State Would Pay to Expand Town Water on Route 28 South

The Town of Derry will receive some unexpected help in expanding municipal water further down a portion of Route 28.

At the March 15 Town Council meeting, Michael Fowler, Director of Public Works, and Tom Carrier, Deputy Director, laid out a plan that would have the State pay for expanding town water to the Ryan’s Hill area.

Fowler reminded the Council and audience that the first phase of extending water and sewer up Route 28 South was completed in 2014 and brought the town amenities as far as the Robert Frost Farm and Berry Road area. The town spent $2.5 million on the project, with the eventual hope of expanding water and sewer all the way to the Windham town line. The expansion was part of the town’s Water System Master Plan.

Carrier said that the state Department of Environmental Services (DES) began a water sampling program in 2014. As part of that, DES tested water in 148 homes in the Ryan’s Hill area. Ten of the homes tested positive for MBTE, or Methyl Tertiary Butyl Ether, a carcinogen that has been banned in New Hampshire since 2007. Six of the homes had a concentration of MBTE above the allowable limit, Carrier said.

Expanding the testing to Stark Road revealed another six with too much MBTE in their water.

The state has funds for mitigation, Carrier said, including $90 million from previous lawsuits and $236 million recently awarded by Exxon.

The town’s Capital Improvement Plan includes a water storage tank for Warner Hill Road, Carrier said, which would provide water from East Derry to the Route 28 South area.

The project would extend municipal water along Route 28 to Ryan’s Hill and include portions of Lawrence Road, Blunt Drive, Frost Road and Stark Road, and would also include a connection to the Woodlands Community Water System. The project would not include the expansion of town sewer systems.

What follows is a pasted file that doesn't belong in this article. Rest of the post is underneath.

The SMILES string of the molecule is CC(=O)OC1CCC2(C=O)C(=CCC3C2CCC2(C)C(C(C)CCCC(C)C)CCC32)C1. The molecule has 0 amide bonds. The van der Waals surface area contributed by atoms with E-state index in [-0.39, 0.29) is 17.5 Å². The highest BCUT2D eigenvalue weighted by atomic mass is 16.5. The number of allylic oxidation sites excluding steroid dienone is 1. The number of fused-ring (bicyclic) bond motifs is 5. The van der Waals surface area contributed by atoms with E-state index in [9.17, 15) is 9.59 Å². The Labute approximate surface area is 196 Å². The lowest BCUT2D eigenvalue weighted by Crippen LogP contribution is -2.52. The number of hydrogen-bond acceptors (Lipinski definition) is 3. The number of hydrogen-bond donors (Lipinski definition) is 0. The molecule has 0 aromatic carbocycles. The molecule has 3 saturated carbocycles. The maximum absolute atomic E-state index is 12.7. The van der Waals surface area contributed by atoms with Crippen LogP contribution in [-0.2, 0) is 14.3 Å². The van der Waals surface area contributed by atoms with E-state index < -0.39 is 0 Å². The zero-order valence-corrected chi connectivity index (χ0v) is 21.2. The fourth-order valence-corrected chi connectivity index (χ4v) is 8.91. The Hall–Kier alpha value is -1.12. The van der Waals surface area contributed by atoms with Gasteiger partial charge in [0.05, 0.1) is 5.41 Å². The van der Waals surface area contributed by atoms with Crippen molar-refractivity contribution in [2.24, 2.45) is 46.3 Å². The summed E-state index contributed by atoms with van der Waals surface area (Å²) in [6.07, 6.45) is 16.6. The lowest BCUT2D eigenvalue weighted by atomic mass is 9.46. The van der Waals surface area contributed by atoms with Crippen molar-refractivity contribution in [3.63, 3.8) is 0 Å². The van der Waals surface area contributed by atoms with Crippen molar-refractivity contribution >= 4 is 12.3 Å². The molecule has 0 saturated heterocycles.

DES is providing 80 percent of the funding, with a target date of Oct. 1 for completion, according to Carrier.

The project estimate is $3,005,000. The state will reimburse the town $2,491,000, leaving a balance of $514,000, to be paid by the Water Enterprise Fund.

Carrier said the Water Enterprise Fund has $584,000 in capital reserves, plus a FY 2016 approved appropriation of $220,000. The department will defer its plan to replace the Emerald Drive water main in order to take the state up on its offer, Carrier said.

There will be no impact to water rates, Carrier said.

However, properties connecting to the new town water lines would be required to pay connection fees estimated at $500,000 in revenue, plus $10,000 in future annual usage revenues.

Carrier said he and Fowler have spoken to American Excavating, the company that did the initial expansion down Route 28, and it is amenable to holding the line on pricing. “That means,” Carrier said, “that we’ll have the same price we had when they began the project in 2014.”

And the $500,000 in revenues will reimburse the town for most of the $514,000 coming from the Water Fund, he said.

The project will also open up 63 commercially-zoned parcels to municipal water, Carrier said.

Last year Route 28 South was rezoned to the General Commercial IV Zone, with the hopes of attracting better commercial development to the area and thus lowering the tax rate.

Carrier said, “It is a win-win and our responsibility to do this.”

A public hearing on the proposal will be held on April 5.